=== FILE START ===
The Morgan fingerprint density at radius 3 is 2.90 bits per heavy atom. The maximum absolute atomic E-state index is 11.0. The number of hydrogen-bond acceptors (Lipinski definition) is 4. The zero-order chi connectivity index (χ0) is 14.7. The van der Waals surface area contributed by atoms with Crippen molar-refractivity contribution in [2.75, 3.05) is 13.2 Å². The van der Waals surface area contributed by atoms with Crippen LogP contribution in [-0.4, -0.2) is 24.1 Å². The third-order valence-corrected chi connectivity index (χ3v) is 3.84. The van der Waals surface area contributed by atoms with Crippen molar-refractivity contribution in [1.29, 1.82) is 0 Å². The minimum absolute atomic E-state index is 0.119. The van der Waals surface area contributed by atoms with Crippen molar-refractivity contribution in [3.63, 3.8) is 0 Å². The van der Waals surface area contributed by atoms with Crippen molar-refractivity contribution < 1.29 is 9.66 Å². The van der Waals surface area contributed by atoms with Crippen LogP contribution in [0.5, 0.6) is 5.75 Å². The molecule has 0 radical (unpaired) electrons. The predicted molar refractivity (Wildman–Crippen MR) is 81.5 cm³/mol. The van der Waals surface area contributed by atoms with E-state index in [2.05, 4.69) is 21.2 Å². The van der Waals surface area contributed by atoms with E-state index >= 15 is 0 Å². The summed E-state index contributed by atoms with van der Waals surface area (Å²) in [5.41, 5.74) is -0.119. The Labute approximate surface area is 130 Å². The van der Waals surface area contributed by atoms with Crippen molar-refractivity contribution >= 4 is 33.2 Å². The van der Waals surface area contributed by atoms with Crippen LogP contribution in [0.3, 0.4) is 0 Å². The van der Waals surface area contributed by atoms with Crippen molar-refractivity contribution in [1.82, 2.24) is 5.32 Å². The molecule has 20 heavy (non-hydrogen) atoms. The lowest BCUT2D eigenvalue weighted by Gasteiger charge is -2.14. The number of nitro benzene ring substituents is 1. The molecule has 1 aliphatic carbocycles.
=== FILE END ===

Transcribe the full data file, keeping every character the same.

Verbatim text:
The Morgan fingerprint density at radius 3 is 2.90 bits per heavy atom. The maximum absolute atomic E-state index is 11.0. The number of hydrogen-bond acceptors (Lipinski definition) is 4. The zero-order chi connectivity index (χ0) is 14.7. The van der Waals surface area contributed by atoms with Crippen molar-refractivity contribution in [2.75, 3.05) is 13.2 Å². The van der Waals surface area contributed by atoms with Crippen LogP contribution in [-0.4, -0.2) is 24.1 Å². The third-order valence-corrected chi connectivity index (χ3v) is 3.84. The van der Waals surface area contributed by atoms with Crippen molar-refractivity contribution in [1.29, 1.82) is 0 Å². The minimum absolute atomic E-state index is 0.119. The van der Waals surface area contributed by atoms with Crippen molar-refractivity contribution in [3.63, 3.8) is 0 Å². The van der Waals surface area contributed by atoms with Crippen molar-refractivity contribution < 1.29 is 9.66 Å². The van der Waals surface area contributed by atoms with Crippen LogP contribution in [0.5, 0.6) is 5.75 Å². The molecule has 0 radical (unpaired) electrons. The predicted molar refractivity (Wildman–Crippen MR) is 81.5 cm³/mol. The van der Waals surface area contributed by atoms with E-state index in [2.05, 4.69) is 21.2 Å². The van der Waals surface area contributed by atoms with E-state index >= 15 is 0 Å². The summed E-state index contributed by atoms with van der Waals surface area (Å²) in [5.41, 5.74) is -0.119. The Labute approximate surface area is 130 Å². The van der Waals surface area contributed by atoms with Crippen molar-refractivity contribution >= 4 is 33.2 Å². The van der Waals surface area contributed by atoms with Crippen LogP contribution in [0.3, 0.4) is 0 Å². The van der Waals surface area contributed by atoms with Crippen molar-refractivity contribution in [1.82, 2.24) is 5.32 Å². The molecule has 20 heavy (non-hydrogen) atoms. The lowest BCUT2D eigenvalue weighted by Gasteiger charge is -2.14. The number of nitro benzene ring substituents is 1. The molecule has 1 aliphatic carbocycles.